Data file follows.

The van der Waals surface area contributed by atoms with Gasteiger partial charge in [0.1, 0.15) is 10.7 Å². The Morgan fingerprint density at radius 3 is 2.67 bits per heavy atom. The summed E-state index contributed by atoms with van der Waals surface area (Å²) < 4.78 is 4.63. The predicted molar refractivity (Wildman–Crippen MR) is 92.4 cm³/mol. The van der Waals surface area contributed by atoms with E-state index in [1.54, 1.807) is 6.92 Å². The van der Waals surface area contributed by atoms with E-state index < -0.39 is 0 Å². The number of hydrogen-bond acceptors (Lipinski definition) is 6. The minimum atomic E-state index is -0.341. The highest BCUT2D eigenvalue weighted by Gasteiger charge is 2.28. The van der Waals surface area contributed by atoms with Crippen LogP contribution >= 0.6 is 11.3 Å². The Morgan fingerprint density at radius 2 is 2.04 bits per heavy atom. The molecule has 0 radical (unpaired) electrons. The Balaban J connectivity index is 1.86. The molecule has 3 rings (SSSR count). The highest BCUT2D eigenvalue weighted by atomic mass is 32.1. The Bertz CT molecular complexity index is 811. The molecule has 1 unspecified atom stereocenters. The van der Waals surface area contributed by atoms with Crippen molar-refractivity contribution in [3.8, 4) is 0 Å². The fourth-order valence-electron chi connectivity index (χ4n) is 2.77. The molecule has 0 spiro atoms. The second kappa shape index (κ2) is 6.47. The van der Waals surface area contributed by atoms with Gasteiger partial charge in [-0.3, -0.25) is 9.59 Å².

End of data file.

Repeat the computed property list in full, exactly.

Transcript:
The van der Waals surface area contributed by atoms with Gasteiger partial charge in [0.1, 0.15) is 10.7 Å². The Morgan fingerprint density at radius 3 is 2.67 bits per heavy atom. The summed E-state index contributed by atoms with van der Waals surface area (Å²) < 4.78 is 4.63. The predicted molar refractivity (Wildman–Crippen MR) is 92.4 cm³/mol. The van der Waals surface area contributed by atoms with E-state index in [1.54, 1.807) is 6.92 Å². The van der Waals surface area contributed by atoms with E-state index < -0.39 is 0 Å². The number of hydrogen-bond acceptors (Lipinski definition) is 6. The minimum atomic E-state index is -0.341. The highest BCUT2D eigenvalue weighted by Gasteiger charge is 2.28. The van der Waals surface area contributed by atoms with Crippen LogP contribution >= 0.6 is 11.3 Å². The Morgan fingerprint density at radius 2 is 2.04 bits per heavy atom. The molecule has 0 radical (unpaired) electrons. The Balaban J connectivity index is 1.86. The molecule has 3 rings (SSSR count). The highest BCUT2D eigenvalue weighted by atomic mass is 32.1. The Bertz CT molecular complexity index is 811. The molecule has 1 unspecified atom stereocenters. The van der Waals surface area contributed by atoms with Crippen molar-refractivity contribution in [3.8, 4) is 0 Å². The fourth-order valence-electron chi connectivity index (χ4n) is 2.77. The molecule has 0 spiro atoms. The second kappa shape index (κ2) is 6.47. The van der Waals surface area contributed by atoms with Gasteiger partial charge in [-0.3, -0.25) is 9.59 Å².